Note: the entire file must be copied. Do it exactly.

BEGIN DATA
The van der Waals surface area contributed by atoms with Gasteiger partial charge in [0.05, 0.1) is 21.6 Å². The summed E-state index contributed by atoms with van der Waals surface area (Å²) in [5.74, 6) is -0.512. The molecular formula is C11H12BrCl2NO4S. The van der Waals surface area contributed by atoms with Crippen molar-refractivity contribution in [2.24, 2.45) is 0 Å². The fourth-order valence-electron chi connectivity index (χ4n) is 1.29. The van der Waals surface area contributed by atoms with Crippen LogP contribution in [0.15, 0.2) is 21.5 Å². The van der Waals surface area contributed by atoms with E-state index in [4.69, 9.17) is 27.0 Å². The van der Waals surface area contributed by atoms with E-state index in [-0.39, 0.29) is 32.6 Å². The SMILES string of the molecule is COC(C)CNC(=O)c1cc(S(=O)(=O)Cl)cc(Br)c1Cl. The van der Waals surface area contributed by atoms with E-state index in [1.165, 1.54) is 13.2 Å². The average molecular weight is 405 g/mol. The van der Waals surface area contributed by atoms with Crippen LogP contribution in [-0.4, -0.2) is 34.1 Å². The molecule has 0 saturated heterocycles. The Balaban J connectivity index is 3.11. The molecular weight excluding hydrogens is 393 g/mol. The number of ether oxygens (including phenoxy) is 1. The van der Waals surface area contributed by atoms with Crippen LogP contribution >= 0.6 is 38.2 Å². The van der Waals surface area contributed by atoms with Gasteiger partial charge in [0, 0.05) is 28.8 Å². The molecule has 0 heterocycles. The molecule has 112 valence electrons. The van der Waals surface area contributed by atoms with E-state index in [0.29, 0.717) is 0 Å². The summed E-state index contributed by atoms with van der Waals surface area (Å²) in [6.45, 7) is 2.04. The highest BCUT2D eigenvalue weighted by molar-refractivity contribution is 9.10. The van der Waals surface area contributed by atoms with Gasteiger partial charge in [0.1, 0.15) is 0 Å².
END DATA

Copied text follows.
The van der Waals surface area contributed by atoms with Gasteiger partial charge in [0.05, 0.1) is 21.6 Å². The summed E-state index contributed by atoms with van der Waals surface area (Å²) in [5.74, 6) is -0.512. The molecular formula is C11H12BrCl2NO4S. The van der Waals surface area contributed by atoms with Crippen molar-refractivity contribution in [2.24, 2.45) is 0 Å². The fourth-order valence-electron chi connectivity index (χ4n) is 1.29. The van der Waals surface area contributed by atoms with Crippen LogP contribution in [0.15, 0.2) is 21.5 Å². The van der Waals surface area contributed by atoms with E-state index in [4.69, 9.17) is 27.0 Å². The van der Waals surface area contributed by atoms with E-state index in [-0.39, 0.29) is 32.6 Å². The SMILES string of the molecule is COC(C)CNC(=O)c1cc(S(=O)(=O)Cl)cc(Br)c1Cl. The van der Waals surface area contributed by atoms with E-state index in [1.165, 1.54) is 13.2 Å². The average molecular weight is 405 g/mol. The van der Waals surface area contributed by atoms with Crippen LogP contribution in [-0.4, -0.2) is 34.1 Å². The molecule has 0 saturated heterocycles. The Balaban J connectivity index is 3.11. The molecular weight excluding hydrogens is 393 g/mol. The number of ether oxygens (including phenoxy) is 1. The van der Waals surface area contributed by atoms with Crippen LogP contribution >= 0.6 is 38.2 Å². The van der Waals surface area contributed by atoms with Gasteiger partial charge in [0, 0.05) is 28.8 Å². The molecule has 0 heterocycles. The molecule has 112 valence electrons. The van der Waals surface area contributed by atoms with E-state index in [0.29, 0.717) is 0 Å². The summed E-state index contributed by atoms with van der Waals surface area (Å²) in [6.45, 7) is 2.04. The highest BCUT2D eigenvalue weighted by molar-refractivity contribution is 9.10. The van der Waals surface area contributed by atoms with Gasteiger partial charge in [0.1, 0.15) is 0 Å².